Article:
The evidence of strong Christian architecture, culture, and art persists in modern-day Armenia, but unfortunately has been ruined in western Armenia or modern-day Turkey. Thousands of churches and stone crosses were built across historic Armenia, even after the Ottoman Empire’s conquest of historic Armenian lands. The great monuments of my ancestors, worthy of all world distinctions and dating back several millennia, are in fact endangered today in most of Anatolia. Despite constitutional protections for religious beliefs and convictions, the protections spelled out in the Treaty of Peace with Turkey signed at Lausanne in 1923 ^9, and despite Turkey’s status as a secular democracy, according to the U.S. Department of State’s International Religious Freedom Report, religious freedom in Turkey remains a challenge for various religious minorities ^10. One of the common features of modern-day Turkey seems to be its intolerance for other cultures and religions. On top of this list is Turkey’s intolerance for churches. The approximate number of churches in Ottoman Turkey before 1915 stood at 2,300. The number of active churches in Turkey today is 34. Of these 34, 28 are in Istanbul and six are in Anatolia ^11. The remaining balance has been desecrated or defaced. In some instances these holy sites have been as target practice in an effort to culturally marginalize and devastate the Christian minority after the Ottoman Empire’s failed attempt to eradicate the Armenian race in the early parts of the 20th Century.  


Armenians lived in peace with their Ottoman rulers for about 500 years. In early 20th Century the Ottoman Empire experienced its worst decline under the rule of Sultan Abdul-Hamid II, who was forced to give up power to a group of young leaders known as the Young Turks. While promising equality to Christian minorities in the Empire, the Committee of Union and Progress led by Young Turk leaders Enver, Talat, and Jemal Pasha began creating a modern state with Turkish nationalist ambitions. There was no place for Christian minorities as, according to the Young Turks, “Turkey [was] for Turks.” On April 24, 1915, Turkish officials arrested, deported, and executed 250 Armenian intellectuals in Constantinople. Able-bodied men were disarmed and slaughtered across the Empire. My great- grandfather, a school board member, and my great-uncle, a University professor, were among them. Women and children were marched to death, sold into slavery, raped, and killed. My paternal grandmother marched over 200 miles into the desert witnessing atrocities that no 7-year-old, and for that matter no human being, should witness.

I am the great-grandson of a victim and the grandson of a survivor of this genocide. Ironically, I live today as the direct result of the kindness of Turkish families, who had the humanity to shelter my maternal grandfather and my paternal grandmother. In various public speeches I give every year about this topic, I never forget to applaud the humanity of Turks, who were remarkably influential in saving the lives of their Christian friends and neighbors. Many Armenians, like me, live today because of their kindness. May their humanity live on and be an example to Turkish officials, who continue this atrocity today by denying a historical fact and who take every opportunity to erase the monuments and therefore the spirit of my ancestors. However, the future remains bright for Armenia and Armenians. No better words can describe the Armenian spirit than those of Armenian-American poet William Saroyan who passionately wrote ^12:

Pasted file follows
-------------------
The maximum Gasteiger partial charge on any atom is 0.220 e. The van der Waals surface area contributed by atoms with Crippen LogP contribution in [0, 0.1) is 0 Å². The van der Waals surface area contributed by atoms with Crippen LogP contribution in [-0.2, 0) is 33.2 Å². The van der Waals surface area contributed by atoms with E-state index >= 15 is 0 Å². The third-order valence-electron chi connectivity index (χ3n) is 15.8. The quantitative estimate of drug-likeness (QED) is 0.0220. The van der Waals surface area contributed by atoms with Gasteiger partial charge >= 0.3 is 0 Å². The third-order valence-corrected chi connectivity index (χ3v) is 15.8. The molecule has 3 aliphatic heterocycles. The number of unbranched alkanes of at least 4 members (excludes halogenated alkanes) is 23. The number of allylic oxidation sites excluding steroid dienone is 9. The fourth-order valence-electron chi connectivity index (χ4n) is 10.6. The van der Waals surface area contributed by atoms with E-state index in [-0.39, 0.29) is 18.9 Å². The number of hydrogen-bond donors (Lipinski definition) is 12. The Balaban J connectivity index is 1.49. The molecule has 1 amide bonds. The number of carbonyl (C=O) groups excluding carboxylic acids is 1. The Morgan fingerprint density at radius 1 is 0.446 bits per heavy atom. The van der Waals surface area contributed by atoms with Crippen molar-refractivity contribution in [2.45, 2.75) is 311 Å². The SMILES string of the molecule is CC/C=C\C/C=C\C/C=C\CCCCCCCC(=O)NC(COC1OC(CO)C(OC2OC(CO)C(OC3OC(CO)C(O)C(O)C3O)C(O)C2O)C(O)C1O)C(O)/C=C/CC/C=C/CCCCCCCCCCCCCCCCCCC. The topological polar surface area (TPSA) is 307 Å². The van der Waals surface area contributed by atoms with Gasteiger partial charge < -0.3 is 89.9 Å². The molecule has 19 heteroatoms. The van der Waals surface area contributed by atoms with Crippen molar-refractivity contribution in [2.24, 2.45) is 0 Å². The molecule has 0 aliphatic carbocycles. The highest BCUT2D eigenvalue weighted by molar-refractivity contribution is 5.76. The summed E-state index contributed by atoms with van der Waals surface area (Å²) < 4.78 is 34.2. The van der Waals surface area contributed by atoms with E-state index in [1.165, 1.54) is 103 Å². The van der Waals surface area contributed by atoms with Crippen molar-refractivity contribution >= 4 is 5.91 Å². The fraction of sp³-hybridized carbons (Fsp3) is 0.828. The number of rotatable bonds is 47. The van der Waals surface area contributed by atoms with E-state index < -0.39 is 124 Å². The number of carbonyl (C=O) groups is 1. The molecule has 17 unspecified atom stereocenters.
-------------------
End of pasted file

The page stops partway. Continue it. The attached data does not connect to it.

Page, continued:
I should like to see any power of the world destroy this race, this small tribe of unimportant people, whose wars have all been fought and lost, whose structures have crumbled, literature is unread, music is unheard, and prayers are no more answered. Go ahead, destroy Armenia. See if you can do it. Send them into the desert without bread or water. Burn their homes and churches. Then see if they will not laugh, sing and pray again. For when two of them meet anywhere in the world, see if they will not create a New Armenia.
— William Saroyan

Frank Vram Zerunyan, J.D. LL.D. (hc)*is a Professor of the Practice of Governance at the University of Southern California Sol Price School of Public Policy and Director of Executive Education at USC Price Bedrosian Center on Governance and The Neely Center for Ethical Leadership and Decision Making, an Interdisciplinary Center USC Marshall USC Viterbi and USC Price (DECIDE). For his influential work over the past five years at American University of Armenia, Yerevan State University and Public Administration Academy in Armenia, he was awarded LL.D. Doctor of Laws – Honoris Causa by the Public Administration Academy of the Republic of Armenia. Frank is a three-term Mayor and still serves as a Council member in the City of Rolling Hills Estates, California. As a gubernatorial appointee under Governor Schwarzenegger, Frank was a state regulator serving on the Medical Board of California in the Department of Consumer Affairs.

4 See Footnote 3
5 See Footnote 3
9 The Treaty of Lausanne (July 24, 1923) signed between THE BRITISH EMPIRE, FRANCE, ITALY, JAPAN, GREECE, ROUMANIA, the SERB-CROAT-SLOVENE STATE and TURKEY